LATIN AMERICA

Honduran prison fire was accidental

Forensics experts identify all bodies President Lobo pardons inmate "hero"

Relatives cry over an inmate's coffin in Comayagua.
Relatives cry over an inmate's coffin in Comayagua.ESTEBAN FÉLIX (AP)

Last week's devastating fire at a prison in Honduras, which killed 360 inmates and serious injured dozens more, was likely caused by a candle or a cigarette that set fire to a mattress, a team of Honduran and US investigators said on Tuesday.

"The suspicion is that somebody was smoking or had a candle that started the fire. There was no criminal hand," said Daniela Ferrera, a senior investigator at the Honduran Attorney General's office.

The fire, which began on the evening of February 14 ripped through the overcrowded prison in Comayagua, just north of the capital Tegucigalpa, trapping many inmates in their jail cells as they fought to escape. Most of those who perished died from asphyxiation.

Initial reports said that the blaze was caused by rioting inmates, but a team of investigators from the US Bureau of Alcohol, Tobacco, Firearms and Explosives "was able to rule out other possible causes of the fire, such as a lightning strike, electrical causes, or the use of a flammable or combustible liquid," the US Embassy in Tegucigalpa said in a statement.

Honduran President Porfirio Lobo had asked the United States for help in investigating what is being called one of the worst prison fires in modern Latin American history.

Forensic experts on Tuesday completed the identification of all the bodies of the blaze victims. Anxious families rioted over the weekend outside Tegucigalpa's forensic institute after they complained that medical examiners were not working fast enough to return the bodies to them for proper burial.

Wary families have already pointed to some suspicious circumstances that occurred during the night of the emergency. One resident who lives nearby the Comayagua prison took a video in which gunshots can be heard while the fire ravaged the complex. Police, however, explained that that they were firing warning shots in the air to prevent the inmates from escaping.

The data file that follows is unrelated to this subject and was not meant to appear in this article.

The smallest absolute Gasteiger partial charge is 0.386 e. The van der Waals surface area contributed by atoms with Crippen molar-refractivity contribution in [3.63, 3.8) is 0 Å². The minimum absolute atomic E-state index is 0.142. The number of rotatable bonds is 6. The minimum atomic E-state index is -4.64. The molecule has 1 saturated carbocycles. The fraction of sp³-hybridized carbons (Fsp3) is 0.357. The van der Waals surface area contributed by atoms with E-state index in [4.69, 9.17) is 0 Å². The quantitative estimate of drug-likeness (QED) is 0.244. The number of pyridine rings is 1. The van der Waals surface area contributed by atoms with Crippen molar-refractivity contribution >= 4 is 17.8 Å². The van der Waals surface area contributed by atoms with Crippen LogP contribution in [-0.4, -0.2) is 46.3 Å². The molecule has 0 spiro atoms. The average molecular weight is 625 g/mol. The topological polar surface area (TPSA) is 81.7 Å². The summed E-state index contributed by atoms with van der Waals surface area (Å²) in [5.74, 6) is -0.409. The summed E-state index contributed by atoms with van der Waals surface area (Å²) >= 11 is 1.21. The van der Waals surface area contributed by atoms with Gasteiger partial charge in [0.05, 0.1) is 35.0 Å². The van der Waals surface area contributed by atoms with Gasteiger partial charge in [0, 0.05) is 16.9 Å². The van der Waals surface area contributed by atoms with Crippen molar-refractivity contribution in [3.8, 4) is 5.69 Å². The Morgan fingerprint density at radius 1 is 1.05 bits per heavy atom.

At the time of the fire, there were 852 inmates being held in the Comayagua prison - a facility that was built to hold 250. Human rights groups complained that Honduras had not complied with a 2006 ruling by the Inter American Human Rights Court (CIDH) calling on the government to ease prison overcrowding. Among these groups calling on the Honduran government to undertake reforms to make changes to its penal system so that such tragedies are not repeated was the Washington-based Center for Justice and International Law.

On Tuesday, Honduran chief prosecutor Luis Alberto Rubí told a television station that witnesses said to investigators that a prisoner had fallen asleep while smoking.

"I think it is irresponsible for the prosecutor to mention isolated data instead of giving an integrated report," said Andrés Pavón, the president of the Human Rights Defense Commission. "It seems he is just throwing stuff out there."

Rubí also announced that President Lobo had granted a full pardon to a convicted murderer, Marco Antonio Bonilla, 50, who helped his fellow inmates escape the fire by breaking the locks to some of the cells.

Known as el chaparro (the short one) and el enfermero (the nurse), Bonilla still had more than four years to go on his 18-year prison term when he emerged as the hero of the Comayagua prison fire tragedy, according to the Tegucigalpa daily La Tribuna. He was convicted of murdering a man and wounding another during an attack on his 91-year-old father, the newspaper said.

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